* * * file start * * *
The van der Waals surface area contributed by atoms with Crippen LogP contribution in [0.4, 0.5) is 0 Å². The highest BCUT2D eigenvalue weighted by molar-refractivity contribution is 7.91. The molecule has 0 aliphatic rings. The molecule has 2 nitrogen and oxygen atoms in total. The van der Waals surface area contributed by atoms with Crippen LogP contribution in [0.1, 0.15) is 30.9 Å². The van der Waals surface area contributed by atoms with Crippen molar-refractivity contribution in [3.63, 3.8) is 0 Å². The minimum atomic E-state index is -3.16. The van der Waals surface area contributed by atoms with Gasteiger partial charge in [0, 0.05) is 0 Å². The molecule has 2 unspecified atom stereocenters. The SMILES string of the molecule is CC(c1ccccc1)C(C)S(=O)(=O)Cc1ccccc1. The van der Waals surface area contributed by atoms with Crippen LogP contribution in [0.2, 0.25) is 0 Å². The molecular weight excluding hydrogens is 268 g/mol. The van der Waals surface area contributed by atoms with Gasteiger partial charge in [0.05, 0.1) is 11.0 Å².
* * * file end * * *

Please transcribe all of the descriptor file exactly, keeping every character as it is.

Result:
The van der Waals surface area contributed by atoms with Crippen LogP contribution in [0.4, 0.5) is 0 Å². The highest BCUT2D eigenvalue weighted by molar-refractivity contribution is 7.91. The molecule has 0 aliphatic rings. The molecule has 2 nitrogen and oxygen atoms in total. The van der Waals surface area contributed by atoms with Crippen LogP contribution in [0.1, 0.15) is 30.9 Å². The van der Waals surface area contributed by atoms with Crippen molar-refractivity contribution in [3.63, 3.8) is 0 Å². The minimum atomic E-state index is -3.16. The van der Waals surface area contributed by atoms with Gasteiger partial charge in [0, 0.05) is 0 Å². The molecule has 2 unspecified atom stereocenters. The SMILES string of the molecule is CC(c1ccccc1)C(C)S(=O)(=O)Cc1ccccc1. The van der Waals surface area contributed by atoms with Crippen LogP contribution in [0.2, 0.25) is 0 Å². The molecular weight excluding hydrogens is 268 g/mol. The van der Waals surface area contributed by atoms with Gasteiger partial charge in [0.05, 0.1) is 11.0 Å².